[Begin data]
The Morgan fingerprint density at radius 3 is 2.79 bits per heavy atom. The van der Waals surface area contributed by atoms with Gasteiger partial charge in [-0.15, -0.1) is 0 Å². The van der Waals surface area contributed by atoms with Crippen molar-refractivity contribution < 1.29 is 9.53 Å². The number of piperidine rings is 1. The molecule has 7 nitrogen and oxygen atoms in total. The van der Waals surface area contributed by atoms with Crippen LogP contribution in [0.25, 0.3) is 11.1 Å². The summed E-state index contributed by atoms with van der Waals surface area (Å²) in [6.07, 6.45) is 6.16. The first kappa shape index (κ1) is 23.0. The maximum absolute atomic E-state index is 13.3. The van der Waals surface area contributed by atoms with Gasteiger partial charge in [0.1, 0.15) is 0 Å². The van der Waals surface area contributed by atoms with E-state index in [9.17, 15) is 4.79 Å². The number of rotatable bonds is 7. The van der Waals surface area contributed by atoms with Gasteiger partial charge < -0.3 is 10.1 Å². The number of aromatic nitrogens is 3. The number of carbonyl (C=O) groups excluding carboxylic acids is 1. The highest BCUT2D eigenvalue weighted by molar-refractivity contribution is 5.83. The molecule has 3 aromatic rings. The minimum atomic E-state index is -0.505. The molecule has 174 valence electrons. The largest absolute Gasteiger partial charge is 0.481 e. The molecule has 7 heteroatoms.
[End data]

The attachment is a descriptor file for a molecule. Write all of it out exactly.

The Morgan fingerprint density at radius 3 is 2.79 bits per heavy atom. The van der Waals surface area contributed by atoms with Gasteiger partial charge in [-0.15, -0.1) is 0 Å². The van der Waals surface area contributed by atoms with Crippen molar-refractivity contribution < 1.29 is 9.53 Å². The number of piperidine rings is 1. The molecule has 7 nitrogen and oxygen atoms in total. The van der Waals surface area contributed by atoms with Crippen LogP contribution in [0.25, 0.3) is 11.1 Å². The summed E-state index contributed by atoms with van der Waals surface area (Å²) in [6.07, 6.45) is 6.16. The first kappa shape index (κ1) is 23.0. The maximum absolute atomic E-state index is 13.3. The van der Waals surface area contributed by atoms with Gasteiger partial charge in [0.1, 0.15) is 0 Å². The van der Waals surface area contributed by atoms with E-state index in [9.17, 15) is 4.79 Å². The number of rotatable bonds is 7. The van der Waals surface area contributed by atoms with Gasteiger partial charge < -0.3 is 10.1 Å². The number of aromatic nitrogens is 3. The number of carbonyl (C=O) groups excluding carboxylic acids is 1. The highest BCUT2D eigenvalue weighted by molar-refractivity contribution is 5.83. The molecule has 3 aromatic rings. The minimum atomic E-state index is -0.505. The molecule has 174 valence electrons. The largest absolute Gasteiger partial charge is 0.481 e. The molecule has 7 heteroatoms.